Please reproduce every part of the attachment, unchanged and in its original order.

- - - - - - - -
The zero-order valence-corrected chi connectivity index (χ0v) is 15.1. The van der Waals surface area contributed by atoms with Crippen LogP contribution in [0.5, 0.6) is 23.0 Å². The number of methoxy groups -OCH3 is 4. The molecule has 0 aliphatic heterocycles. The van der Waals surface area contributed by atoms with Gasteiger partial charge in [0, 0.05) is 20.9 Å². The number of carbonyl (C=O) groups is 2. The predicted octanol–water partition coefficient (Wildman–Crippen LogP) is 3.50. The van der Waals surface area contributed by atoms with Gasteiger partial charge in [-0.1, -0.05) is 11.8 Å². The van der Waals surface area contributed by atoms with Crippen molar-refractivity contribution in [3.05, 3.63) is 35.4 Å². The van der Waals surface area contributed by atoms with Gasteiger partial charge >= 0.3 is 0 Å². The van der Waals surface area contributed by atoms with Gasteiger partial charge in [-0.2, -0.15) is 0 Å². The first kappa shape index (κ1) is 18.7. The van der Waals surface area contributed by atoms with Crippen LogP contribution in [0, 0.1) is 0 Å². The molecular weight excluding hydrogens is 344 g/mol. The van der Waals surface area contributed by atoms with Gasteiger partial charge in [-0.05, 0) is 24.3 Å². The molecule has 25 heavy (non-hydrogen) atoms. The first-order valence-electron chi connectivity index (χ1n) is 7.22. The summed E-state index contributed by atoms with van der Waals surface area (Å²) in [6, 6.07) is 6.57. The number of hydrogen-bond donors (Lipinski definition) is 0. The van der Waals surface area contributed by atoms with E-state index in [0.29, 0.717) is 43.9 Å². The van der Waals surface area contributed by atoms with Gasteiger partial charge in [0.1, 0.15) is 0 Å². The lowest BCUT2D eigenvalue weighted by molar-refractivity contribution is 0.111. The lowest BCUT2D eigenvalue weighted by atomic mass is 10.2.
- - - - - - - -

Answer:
The zero-order valence-corrected chi connectivity index (χ0v) is 15.1. The van der Waals surface area contributed by atoms with Crippen LogP contribution in [0.5, 0.6) is 23.0 Å². The number of methoxy groups -OCH3 is 4. The molecule has 0 aliphatic heterocycles. The van der Waals surface area contributed by atoms with Gasteiger partial charge in [0, 0.05) is 20.9 Å². The number of carbonyl (C=O) groups is 2. The predicted octanol–water partition coefficient (Wildman–Crippen LogP) is 3.50. The van der Waals surface area contributed by atoms with Gasteiger partial charge in [-0.1, -0.05) is 11.8 Å². The van der Waals surface area contributed by atoms with Crippen molar-refractivity contribution in [3.05, 3.63) is 35.4 Å². The van der Waals surface area contributed by atoms with Gasteiger partial charge >= 0.3 is 0 Å². The van der Waals surface area contributed by atoms with Gasteiger partial charge in [-0.2, -0.15) is 0 Å². The first kappa shape index (κ1) is 18.7. The van der Waals surface area contributed by atoms with Crippen LogP contribution in [0, 0.1) is 0 Å². The molecular weight excluding hydrogens is 344 g/mol. The van der Waals surface area contributed by atoms with Gasteiger partial charge in [-0.05, 0) is 24.3 Å². The molecule has 25 heavy (non-hydrogen) atoms. The first-order valence-electron chi connectivity index (χ1n) is 7.22. The summed E-state index contributed by atoms with van der Waals surface area (Å²) in [6, 6.07) is 6.57. The number of hydrogen-bond donors (Lipinski definition) is 0. The van der Waals surface area contributed by atoms with E-state index in [0.29, 0.717) is 43.9 Å². The van der Waals surface area contributed by atoms with Gasteiger partial charge in [0.1, 0.15) is 0 Å². The lowest BCUT2D eigenvalue weighted by molar-refractivity contribution is 0.111. The lowest BCUT2D eigenvalue weighted by atomic mass is 10.2.